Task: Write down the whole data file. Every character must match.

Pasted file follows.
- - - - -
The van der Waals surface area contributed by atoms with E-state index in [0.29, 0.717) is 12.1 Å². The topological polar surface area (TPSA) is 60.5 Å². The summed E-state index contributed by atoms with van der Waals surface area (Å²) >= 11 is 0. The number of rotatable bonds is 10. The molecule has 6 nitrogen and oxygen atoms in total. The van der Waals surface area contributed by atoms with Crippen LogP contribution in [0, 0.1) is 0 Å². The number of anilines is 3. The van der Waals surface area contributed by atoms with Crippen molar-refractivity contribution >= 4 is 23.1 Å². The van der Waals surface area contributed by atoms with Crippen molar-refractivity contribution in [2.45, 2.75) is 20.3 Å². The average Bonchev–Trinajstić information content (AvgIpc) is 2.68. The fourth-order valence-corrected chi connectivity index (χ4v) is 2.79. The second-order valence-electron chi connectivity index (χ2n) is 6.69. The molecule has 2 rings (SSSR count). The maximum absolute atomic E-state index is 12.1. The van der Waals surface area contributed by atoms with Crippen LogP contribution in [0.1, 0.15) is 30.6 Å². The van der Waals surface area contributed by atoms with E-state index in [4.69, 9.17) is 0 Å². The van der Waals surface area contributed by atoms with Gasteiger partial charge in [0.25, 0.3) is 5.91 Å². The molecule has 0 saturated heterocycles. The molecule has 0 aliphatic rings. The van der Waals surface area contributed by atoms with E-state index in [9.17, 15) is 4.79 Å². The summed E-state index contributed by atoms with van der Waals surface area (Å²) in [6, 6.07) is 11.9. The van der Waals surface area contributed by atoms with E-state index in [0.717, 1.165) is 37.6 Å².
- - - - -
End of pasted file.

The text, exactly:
The van der Waals surface area contributed by atoms with E-state index in [0.29, 0.717) is 12.1 Å². The topological polar surface area (TPSA) is 60.5 Å². The summed E-state index contributed by atoms with van der Waals surface area (Å²) >= 11 is 0. The number of rotatable bonds is 10. The molecule has 6 nitrogen and oxygen atoms in total. The van der Waals surface area contributed by atoms with Crippen LogP contribution in [0, 0.1) is 0 Å². The number of anilines is 3. The van der Waals surface area contributed by atoms with Crippen molar-refractivity contribution >= 4 is 23.1 Å². The van der Waals surface area contributed by atoms with Crippen molar-refractivity contribution in [2.45, 2.75) is 20.3 Å². The average Bonchev–Trinajstić information content (AvgIpc) is 2.68. The fourth-order valence-corrected chi connectivity index (χ4v) is 2.79. The second-order valence-electron chi connectivity index (χ2n) is 6.69. The molecule has 2 rings (SSSR count). The maximum absolute atomic E-state index is 12.1. The van der Waals surface area contributed by atoms with Crippen LogP contribution in [0.1, 0.15) is 30.6 Å². The van der Waals surface area contributed by atoms with E-state index in [4.69, 9.17) is 0 Å². The van der Waals surface area contributed by atoms with Gasteiger partial charge in [0.25, 0.3) is 5.91 Å². The molecule has 0 saturated heterocycles. The molecule has 0 aliphatic rings. The van der Waals surface area contributed by atoms with E-state index in [9.17, 15) is 4.79 Å². The summed E-state index contributed by atoms with van der Waals surface area (Å²) in [6, 6.07) is 11.9. The van der Waals surface area contributed by atoms with E-state index in [0.717, 1.165) is 37.6 Å².